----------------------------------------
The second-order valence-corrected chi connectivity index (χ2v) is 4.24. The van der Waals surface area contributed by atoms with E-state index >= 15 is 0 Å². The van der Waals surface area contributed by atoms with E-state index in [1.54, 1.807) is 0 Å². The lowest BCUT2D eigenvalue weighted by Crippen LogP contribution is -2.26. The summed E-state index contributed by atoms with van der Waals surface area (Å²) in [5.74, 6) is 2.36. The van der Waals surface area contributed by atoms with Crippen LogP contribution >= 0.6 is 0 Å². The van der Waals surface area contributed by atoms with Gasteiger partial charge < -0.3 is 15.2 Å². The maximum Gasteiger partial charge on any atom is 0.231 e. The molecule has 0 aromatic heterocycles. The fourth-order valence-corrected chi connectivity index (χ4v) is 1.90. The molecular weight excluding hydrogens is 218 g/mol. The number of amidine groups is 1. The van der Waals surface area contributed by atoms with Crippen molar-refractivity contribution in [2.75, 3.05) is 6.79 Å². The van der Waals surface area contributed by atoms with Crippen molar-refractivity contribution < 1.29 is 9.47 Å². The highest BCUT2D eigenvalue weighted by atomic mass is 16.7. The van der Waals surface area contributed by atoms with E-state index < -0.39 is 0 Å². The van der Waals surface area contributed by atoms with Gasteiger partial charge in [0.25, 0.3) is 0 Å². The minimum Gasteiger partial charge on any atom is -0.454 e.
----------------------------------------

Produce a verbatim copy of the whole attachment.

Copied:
The second-order valence-corrected chi connectivity index (χ2v) is 4.24. The van der Waals surface area contributed by atoms with E-state index >= 15 is 0 Å². The van der Waals surface area contributed by atoms with E-state index in [1.54, 1.807) is 0 Å². The lowest BCUT2D eigenvalue weighted by Crippen LogP contribution is -2.26. The summed E-state index contributed by atoms with van der Waals surface area (Å²) in [5.74, 6) is 2.36. The van der Waals surface area contributed by atoms with Crippen LogP contribution >= 0.6 is 0 Å². The van der Waals surface area contributed by atoms with Gasteiger partial charge < -0.3 is 15.2 Å². The maximum Gasteiger partial charge on any atom is 0.231 e. The molecule has 0 aromatic heterocycles. The fourth-order valence-corrected chi connectivity index (χ4v) is 1.90. The molecular weight excluding hydrogens is 218 g/mol. The number of amidine groups is 1. The van der Waals surface area contributed by atoms with Crippen molar-refractivity contribution in [2.75, 3.05) is 6.79 Å². The van der Waals surface area contributed by atoms with Crippen molar-refractivity contribution < 1.29 is 9.47 Å². The highest BCUT2D eigenvalue weighted by atomic mass is 16.7. The van der Waals surface area contributed by atoms with E-state index < -0.39 is 0 Å². The van der Waals surface area contributed by atoms with Gasteiger partial charge in [0.25, 0.3) is 0 Å². The minimum Gasteiger partial charge on any atom is -0.454 e.